Be Rare, Be Precious, Be Worth It

by Eve Livingston

 Reflections On Relapse

2012-04-12 13.16.12

I’m thinking about rocks, among other important things.  Rocks…God I love ’em.

I’m also thinking about relapse.

Rocks, compassion, and the idiocy of ever falling prey to the fear I’d be proclaimed an unlovable nerd in my teens if I cleaved to my conviction that cigarettes were disgusting–these and my love of certain men have been significant contributors to my understanding of addiction.  Well, these and thinking about the general topic a lot. From different angles.  For quite some time now.  Because enough people I’ve treasured have struggled or do now struggle so much with addiction that I cannot help but want to help.

So today I’m thinking, how do I explain some basic ideas about it–about addiction–in a way that might be useful?  So far what I am clear on is that I’m not going to be strict about editing, and I’m happy to explain more later.  There is much to say and an idea like this is an introduction to but one crucial piece.  I trust you will make whatever use of it you can, should you find it in any way useful.

Here’s the gist:  It’s not what causes the urge to do it, it’s whether or not you choose to act on that urge.

The urge to what?

In this case use.  In this case relapse.

It’s up to you whether you do it.  If you can make a good decision about that on your own, that’s fine and well.  If you want to turn it over to a higher power, or be part of a collaboration with your higher power,  that is also totally fine.  If you want to find a trusted adviser to walk alongside you, then by all means do whatever it takes.  No matter how you arrive at the decision you do, it is up to you whether you act on your urges, regardless of their cause.  Regardless of their cause.

In fact, this can be applied in just about every situation where your reaction to something might be best expressed only after you’ve given adequate thought to whether the overall results of your reaction will ultimately be in your best interest.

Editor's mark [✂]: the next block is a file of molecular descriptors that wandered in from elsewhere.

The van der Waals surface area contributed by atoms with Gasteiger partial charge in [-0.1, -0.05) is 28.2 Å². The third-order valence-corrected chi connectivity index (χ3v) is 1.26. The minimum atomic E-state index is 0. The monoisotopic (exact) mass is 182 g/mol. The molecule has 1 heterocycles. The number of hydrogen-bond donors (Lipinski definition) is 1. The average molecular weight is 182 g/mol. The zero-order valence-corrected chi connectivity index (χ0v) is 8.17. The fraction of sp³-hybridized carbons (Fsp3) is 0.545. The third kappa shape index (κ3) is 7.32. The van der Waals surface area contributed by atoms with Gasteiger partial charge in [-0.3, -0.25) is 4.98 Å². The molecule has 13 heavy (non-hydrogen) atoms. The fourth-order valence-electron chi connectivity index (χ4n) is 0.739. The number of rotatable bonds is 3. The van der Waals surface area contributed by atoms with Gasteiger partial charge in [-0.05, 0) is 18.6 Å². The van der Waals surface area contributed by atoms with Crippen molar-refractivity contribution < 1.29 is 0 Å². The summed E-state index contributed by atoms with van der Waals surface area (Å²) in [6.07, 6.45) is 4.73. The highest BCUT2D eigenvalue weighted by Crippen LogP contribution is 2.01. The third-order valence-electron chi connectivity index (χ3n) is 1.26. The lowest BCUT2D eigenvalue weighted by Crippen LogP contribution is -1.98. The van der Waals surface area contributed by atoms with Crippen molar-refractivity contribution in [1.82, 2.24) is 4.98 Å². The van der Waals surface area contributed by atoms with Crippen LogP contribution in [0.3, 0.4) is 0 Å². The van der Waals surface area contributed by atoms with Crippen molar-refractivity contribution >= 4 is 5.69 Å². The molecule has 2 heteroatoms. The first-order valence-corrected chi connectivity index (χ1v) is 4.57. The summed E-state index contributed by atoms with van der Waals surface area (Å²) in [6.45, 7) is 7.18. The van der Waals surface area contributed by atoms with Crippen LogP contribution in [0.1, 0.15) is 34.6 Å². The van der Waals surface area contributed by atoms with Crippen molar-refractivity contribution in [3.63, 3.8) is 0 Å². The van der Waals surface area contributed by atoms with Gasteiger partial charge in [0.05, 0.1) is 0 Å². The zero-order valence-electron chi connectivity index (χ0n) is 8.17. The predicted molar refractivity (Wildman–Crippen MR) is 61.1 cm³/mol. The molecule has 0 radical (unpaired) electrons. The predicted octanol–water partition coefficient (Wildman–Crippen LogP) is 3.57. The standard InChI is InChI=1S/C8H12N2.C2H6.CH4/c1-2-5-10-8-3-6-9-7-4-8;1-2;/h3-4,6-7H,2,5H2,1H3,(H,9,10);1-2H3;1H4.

If you’re sober at the moment because you felt clear enough that getting sober was a good thing to do, it is up to you whether you protect your sobriety or not.  And whether or not you are sober, don’t be fooled for a second that the emotional nature of life in any way restricts you to acting without thought or reflection.  If you look at it, really, you’ll see there are very few situations in life that truly require us to act without thinking.  Most people know what those are, even if only intuitively.  They are few and far between.

Accept that you have a choice available to you, even if sometimes you wish this was not the case.  Having the choice isn’t the problem; feeling rushed to decide typically is.  Feeling unable to grieve the losses incurred in whatever choice you make is also sometimes terribly difficult.  But others can help you manage it.

If you’re sober, and you’re ambivalent about how hard it is to stay sober, doesn’t it make more sense to continue protecting your sobriety while you wrestle with the ambivalence?  Keep your wits about you.  Follow the intuitions that brought you to sobriety in the first place.

Take time to give it enough thought.  Not because you are the master of the universe and can control control control, but because it is up to you to be as protective of your life as possible; as much as you are able.  Not as much (or as little) as you sometimes want to be able, but rather with as much ability as you really actually have.  If you got sober then you are able to be sober, so don’t buy it when the dark voices tell you you just can’t do it.  That is most often ambivalence, and/or fear.  Ambivalence is different from ability, and fear does not always accurately reflect reality.  You can be ambivalent and still make decisions to keep yourself safer, saner, sober and more stable.  You don’t have to resolve the ambivalence or conquer all your fears before you take a basic stance of self-protection.  This is true even if you’re buying time to stay sober a little longer, like, for the moment, or the day.  Do it again the next day if you can.  This is true even if it means getting help.